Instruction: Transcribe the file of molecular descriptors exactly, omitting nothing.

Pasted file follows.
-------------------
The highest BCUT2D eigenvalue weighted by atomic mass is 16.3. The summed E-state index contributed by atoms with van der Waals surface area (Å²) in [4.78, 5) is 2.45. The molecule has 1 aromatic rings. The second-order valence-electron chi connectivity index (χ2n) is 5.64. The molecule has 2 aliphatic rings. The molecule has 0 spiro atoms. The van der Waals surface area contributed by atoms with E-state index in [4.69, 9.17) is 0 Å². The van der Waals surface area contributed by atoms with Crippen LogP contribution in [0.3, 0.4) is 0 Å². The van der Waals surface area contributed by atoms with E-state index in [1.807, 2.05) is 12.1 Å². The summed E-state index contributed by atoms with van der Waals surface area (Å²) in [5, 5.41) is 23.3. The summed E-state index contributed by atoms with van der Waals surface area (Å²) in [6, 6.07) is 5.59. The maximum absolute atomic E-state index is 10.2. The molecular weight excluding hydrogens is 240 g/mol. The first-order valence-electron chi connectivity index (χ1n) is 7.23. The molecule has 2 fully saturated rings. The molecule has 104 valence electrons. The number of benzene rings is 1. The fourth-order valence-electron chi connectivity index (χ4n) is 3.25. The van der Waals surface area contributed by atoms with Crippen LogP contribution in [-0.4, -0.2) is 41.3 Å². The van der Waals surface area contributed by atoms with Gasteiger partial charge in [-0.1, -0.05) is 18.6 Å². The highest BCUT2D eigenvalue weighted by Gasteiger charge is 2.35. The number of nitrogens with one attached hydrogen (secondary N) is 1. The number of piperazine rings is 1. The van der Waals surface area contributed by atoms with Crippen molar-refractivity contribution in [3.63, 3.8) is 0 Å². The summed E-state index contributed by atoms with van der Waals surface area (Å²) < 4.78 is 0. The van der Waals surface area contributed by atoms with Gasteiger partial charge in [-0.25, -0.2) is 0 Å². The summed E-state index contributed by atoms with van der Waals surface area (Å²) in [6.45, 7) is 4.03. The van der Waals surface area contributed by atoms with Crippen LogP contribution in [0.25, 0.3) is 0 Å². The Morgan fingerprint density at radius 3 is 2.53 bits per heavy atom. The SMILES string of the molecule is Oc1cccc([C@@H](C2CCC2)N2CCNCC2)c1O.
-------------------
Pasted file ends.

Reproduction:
The highest BCUT2D eigenvalue weighted by atomic mass is 16.3. The summed E-state index contributed by atoms with van der Waals surface area (Å²) in [4.78, 5) is 2.45. The molecule has 1 aromatic rings. The second-order valence-electron chi connectivity index (χ2n) is 5.64. The molecule has 2 aliphatic rings. The molecule has 0 spiro atoms. The van der Waals surface area contributed by atoms with E-state index in [4.69, 9.17) is 0 Å². The van der Waals surface area contributed by atoms with Crippen LogP contribution in [0.3, 0.4) is 0 Å². The van der Waals surface area contributed by atoms with E-state index in [1.807, 2.05) is 12.1 Å². The summed E-state index contributed by atoms with van der Waals surface area (Å²) in [5, 5.41) is 23.3. The summed E-state index contributed by atoms with van der Waals surface area (Å²) in [6, 6.07) is 5.59. The maximum absolute atomic E-state index is 10.2. The molecular weight excluding hydrogens is 240 g/mol. The first-order valence-electron chi connectivity index (χ1n) is 7.23. The molecule has 2 fully saturated rings. The molecule has 104 valence electrons. The number of benzene rings is 1. The fourth-order valence-electron chi connectivity index (χ4n) is 3.25. The van der Waals surface area contributed by atoms with Crippen LogP contribution in [-0.4, -0.2) is 41.3 Å². The van der Waals surface area contributed by atoms with Gasteiger partial charge in [-0.1, -0.05) is 18.6 Å². The highest BCUT2D eigenvalue weighted by Gasteiger charge is 2.35. The number of nitrogens with one attached hydrogen (secondary N) is 1. The number of piperazine rings is 1. The van der Waals surface area contributed by atoms with Crippen molar-refractivity contribution in [3.63, 3.8) is 0 Å². The summed E-state index contributed by atoms with van der Waals surface area (Å²) < 4.78 is 0. The van der Waals surface area contributed by atoms with Gasteiger partial charge in [-0.25, -0.2) is 0 Å². The summed E-state index contributed by atoms with van der Waals surface area (Å²) in [6.45, 7) is 4.03. The van der Waals surface area contributed by atoms with Crippen LogP contribution in [0.25, 0.3) is 0 Å². The Morgan fingerprint density at radius 3 is 2.53 bits per heavy atom. The SMILES string of the molecule is Oc1cccc([C@@H](C2CCC2)N2CCNCC2)c1O.